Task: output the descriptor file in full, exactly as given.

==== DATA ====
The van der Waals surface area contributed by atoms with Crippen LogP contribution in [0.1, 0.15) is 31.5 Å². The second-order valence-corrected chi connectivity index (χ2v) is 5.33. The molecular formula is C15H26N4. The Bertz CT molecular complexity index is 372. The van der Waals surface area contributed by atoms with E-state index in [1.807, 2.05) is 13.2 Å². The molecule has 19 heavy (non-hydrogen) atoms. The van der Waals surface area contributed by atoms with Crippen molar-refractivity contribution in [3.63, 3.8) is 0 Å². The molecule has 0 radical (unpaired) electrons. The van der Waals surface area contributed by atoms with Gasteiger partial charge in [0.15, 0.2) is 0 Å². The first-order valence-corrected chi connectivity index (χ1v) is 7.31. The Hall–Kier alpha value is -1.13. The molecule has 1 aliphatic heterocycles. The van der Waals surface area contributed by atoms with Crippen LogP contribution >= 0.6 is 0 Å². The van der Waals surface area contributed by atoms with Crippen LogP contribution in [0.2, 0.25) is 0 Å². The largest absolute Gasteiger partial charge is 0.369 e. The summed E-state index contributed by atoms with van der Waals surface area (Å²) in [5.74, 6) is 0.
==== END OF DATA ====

The van der Waals surface area contributed by atoms with Crippen LogP contribution in [0.1, 0.15) is 31.5 Å². The second-order valence-corrected chi connectivity index (χ2v) is 5.33. The molecular formula is C15H26N4. The Bertz CT molecular complexity index is 372. The van der Waals surface area contributed by atoms with E-state index in [1.807, 2.05) is 13.2 Å². The molecule has 19 heavy (non-hydrogen) atoms. The van der Waals surface area contributed by atoms with Crippen molar-refractivity contribution in [3.63, 3.8) is 0 Å². The molecule has 0 radical (unpaired) electrons. The van der Waals surface area contributed by atoms with Gasteiger partial charge in [0.15, 0.2) is 0 Å². The first-order valence-corrected chi connectivity index (χ1v) is 7.31. The Hall–Kier alpha value is -1.13. The molecule has 1 aliphatic heterocycles. The van der Waals surface area contributed by atoms with Crippen LogP contribution >= 0.6 is 0 Å². The van der Waals surface area contributed by atoms with Crippen LogP contribution in [0.2, 0.25) is 0 Å². The largest absolute Gasteiger partial charge is 0.369 e. The summed E-state index contributed by atoms with van der Waals surface area (Å²) in [5.74, 6) is 0.